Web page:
“There ISN’T raccoon fur on your laundry.”
“I failed to get the Netflix dvd in today’s mail. I succeeded at not putting food out for raccoons.”
I am excessively appreciative of the relative who taught a raccoon mom to scratch on the door for a plate of food for the raccoon babies every night.
My husband calls himself a gadget junkie. He somehow manages to get new tech in our house on a regular basis. I greet most of it with a suspicious side eye. It isn’t because things that don’t matter to him, like the children’s Cartoon Network, get the budget axe while things you operate with a phone app do make the budget. It is because where he sees all new tech as shiny and wonderful, I question if it is a solution to a problem that doesn’t exist. He is enthusiastic and optimistic about new tech. I put my hands on my hips and ask it to prove itself.
I like entertainment as much as anyone, but using multiple remote controls to watch a movie just to add a sound system that doesn’t always cooperate is over complicating things. Light bulbs that change color based on a phone app doesn’t seem like something needed outside of a theatre environment. Is there something so difficult about flicking a switch when you enter and exit a room that warrants voice operated lighting? I can get a current temperature report from half a dozen different tech devices while standing in my living room. I can also look out my front window.
I don’t hate tech. I love it. I have learned to love light bulbs that I can adjust to allow me to read in bed while my husband sleeps peacefully on the darkened side of the bed beside me. I like not getting out of bed to flip the switch when I find myself sleepily staring at the same sentence repeatedly. My phone once alerted me that there was smoke in the house while I was grocery shopping. That was amazing! Still, there is some tech that has yet to prove itself.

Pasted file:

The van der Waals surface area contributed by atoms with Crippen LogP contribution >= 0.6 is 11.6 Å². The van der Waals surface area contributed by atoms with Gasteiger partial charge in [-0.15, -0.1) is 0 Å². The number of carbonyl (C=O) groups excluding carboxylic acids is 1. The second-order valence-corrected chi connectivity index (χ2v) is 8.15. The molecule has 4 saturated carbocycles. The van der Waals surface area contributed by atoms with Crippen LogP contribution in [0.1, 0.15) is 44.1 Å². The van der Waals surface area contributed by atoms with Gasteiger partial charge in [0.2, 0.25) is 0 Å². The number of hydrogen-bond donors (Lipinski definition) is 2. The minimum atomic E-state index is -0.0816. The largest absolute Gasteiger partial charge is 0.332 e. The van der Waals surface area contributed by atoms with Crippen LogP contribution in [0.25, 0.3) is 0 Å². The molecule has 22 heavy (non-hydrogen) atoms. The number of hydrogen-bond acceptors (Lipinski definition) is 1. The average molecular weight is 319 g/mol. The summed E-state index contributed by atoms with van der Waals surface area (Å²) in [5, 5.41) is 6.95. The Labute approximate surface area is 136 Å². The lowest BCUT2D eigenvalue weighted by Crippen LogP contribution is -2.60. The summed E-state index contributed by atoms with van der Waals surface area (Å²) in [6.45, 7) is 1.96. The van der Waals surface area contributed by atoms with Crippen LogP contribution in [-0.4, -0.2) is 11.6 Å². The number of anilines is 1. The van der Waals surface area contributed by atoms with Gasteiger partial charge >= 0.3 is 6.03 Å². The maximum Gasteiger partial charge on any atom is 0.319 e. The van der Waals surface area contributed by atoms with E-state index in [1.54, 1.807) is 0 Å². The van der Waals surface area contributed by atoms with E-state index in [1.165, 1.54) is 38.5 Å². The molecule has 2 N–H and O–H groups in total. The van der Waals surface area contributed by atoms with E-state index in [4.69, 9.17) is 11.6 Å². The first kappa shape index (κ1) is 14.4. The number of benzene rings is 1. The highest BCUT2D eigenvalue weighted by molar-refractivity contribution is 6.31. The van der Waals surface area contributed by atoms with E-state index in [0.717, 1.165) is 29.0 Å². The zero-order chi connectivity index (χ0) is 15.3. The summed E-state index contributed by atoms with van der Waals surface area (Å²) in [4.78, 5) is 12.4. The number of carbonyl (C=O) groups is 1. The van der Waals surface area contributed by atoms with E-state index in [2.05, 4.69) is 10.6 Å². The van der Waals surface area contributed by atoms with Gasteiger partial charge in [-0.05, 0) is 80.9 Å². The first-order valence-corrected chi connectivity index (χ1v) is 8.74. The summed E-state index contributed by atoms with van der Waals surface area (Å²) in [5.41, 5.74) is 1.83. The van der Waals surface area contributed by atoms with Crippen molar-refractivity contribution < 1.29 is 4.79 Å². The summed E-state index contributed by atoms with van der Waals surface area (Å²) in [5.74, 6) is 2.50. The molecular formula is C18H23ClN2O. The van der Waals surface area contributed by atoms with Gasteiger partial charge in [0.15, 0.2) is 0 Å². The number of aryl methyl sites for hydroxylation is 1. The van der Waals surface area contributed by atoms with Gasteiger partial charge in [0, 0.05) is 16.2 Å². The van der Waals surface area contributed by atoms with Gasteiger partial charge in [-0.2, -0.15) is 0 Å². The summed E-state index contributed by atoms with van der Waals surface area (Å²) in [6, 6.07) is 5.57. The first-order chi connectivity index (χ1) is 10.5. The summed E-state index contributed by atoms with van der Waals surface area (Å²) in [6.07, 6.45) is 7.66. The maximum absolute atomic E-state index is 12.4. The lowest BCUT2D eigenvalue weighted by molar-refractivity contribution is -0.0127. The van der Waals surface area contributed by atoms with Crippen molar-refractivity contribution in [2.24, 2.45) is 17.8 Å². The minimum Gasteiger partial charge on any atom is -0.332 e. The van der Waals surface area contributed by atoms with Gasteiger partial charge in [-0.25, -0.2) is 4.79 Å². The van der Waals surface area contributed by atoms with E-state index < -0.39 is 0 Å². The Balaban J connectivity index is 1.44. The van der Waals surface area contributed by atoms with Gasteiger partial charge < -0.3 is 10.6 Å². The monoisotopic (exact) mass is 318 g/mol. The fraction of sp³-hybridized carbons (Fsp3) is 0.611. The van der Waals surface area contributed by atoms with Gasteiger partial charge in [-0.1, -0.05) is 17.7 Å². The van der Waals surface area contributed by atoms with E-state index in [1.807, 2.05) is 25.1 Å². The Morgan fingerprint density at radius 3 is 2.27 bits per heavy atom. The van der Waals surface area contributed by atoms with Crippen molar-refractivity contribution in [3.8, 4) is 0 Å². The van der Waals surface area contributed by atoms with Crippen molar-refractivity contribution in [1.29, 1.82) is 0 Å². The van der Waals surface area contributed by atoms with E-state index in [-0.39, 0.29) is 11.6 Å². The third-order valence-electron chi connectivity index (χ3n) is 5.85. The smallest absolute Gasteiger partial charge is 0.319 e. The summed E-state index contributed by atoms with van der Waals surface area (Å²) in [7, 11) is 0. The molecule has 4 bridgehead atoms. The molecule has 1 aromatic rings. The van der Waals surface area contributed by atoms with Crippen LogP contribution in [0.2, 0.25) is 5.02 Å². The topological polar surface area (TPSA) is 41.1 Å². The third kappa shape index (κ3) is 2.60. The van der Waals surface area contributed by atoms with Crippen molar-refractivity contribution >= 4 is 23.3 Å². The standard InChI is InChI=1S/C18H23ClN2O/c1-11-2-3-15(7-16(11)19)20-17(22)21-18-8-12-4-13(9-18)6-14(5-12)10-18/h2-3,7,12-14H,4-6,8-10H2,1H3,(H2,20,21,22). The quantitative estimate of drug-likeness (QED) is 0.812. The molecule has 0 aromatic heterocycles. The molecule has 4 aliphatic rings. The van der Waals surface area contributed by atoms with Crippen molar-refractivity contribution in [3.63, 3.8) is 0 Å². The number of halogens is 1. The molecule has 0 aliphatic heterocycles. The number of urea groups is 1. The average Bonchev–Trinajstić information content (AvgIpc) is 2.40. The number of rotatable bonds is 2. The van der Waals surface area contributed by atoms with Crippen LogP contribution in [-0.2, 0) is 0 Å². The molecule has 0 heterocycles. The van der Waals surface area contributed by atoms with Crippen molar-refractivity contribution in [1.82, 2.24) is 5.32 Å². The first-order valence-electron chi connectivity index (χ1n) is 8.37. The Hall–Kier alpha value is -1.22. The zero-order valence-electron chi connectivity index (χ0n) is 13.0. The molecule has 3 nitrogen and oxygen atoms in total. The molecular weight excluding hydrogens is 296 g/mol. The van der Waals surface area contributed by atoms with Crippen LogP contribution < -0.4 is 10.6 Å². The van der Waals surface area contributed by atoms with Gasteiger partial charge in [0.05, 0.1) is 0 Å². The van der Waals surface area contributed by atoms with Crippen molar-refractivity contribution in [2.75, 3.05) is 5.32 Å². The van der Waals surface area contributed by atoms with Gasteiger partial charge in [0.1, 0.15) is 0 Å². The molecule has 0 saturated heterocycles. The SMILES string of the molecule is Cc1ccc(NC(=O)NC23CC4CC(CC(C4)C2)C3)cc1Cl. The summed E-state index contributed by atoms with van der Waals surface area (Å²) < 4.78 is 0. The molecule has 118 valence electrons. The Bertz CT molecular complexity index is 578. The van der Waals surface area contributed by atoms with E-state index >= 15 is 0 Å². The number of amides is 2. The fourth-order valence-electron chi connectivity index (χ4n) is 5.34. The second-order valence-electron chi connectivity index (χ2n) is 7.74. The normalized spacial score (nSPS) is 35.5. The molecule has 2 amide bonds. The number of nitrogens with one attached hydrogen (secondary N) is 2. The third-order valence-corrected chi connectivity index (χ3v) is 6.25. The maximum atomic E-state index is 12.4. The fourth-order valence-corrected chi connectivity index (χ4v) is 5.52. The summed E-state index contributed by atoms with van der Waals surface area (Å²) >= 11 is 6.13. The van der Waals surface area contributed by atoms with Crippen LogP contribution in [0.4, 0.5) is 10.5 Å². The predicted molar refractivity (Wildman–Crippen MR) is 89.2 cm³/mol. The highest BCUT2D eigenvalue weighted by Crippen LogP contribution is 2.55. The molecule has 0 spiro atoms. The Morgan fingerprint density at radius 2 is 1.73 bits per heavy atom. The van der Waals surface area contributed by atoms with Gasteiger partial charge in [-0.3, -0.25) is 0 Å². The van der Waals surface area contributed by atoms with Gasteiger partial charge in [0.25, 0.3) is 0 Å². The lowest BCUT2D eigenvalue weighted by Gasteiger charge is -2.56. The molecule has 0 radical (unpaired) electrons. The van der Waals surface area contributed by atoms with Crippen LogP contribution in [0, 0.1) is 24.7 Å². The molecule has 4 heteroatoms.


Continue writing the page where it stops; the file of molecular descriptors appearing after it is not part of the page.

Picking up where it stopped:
My husband is the easy sell on tech. I am the difficult customer. Is he the norm? Am I the anomaly? The products are certainly marketed toward his eyes. He seems oblivious to the amount of time he spends working out kinks in each and every bit of tech. He is an adult with gadgets that require tinkering. I am an adult who wants functional tools. I live in a toybox, but it’s a pretty cool toybox.
Now, you are 13. You’ve been the “only person in the world not on facebook” for at least three years. As promised, you can venture forward into the hyperbolic world of social media if you follow a few simple rules.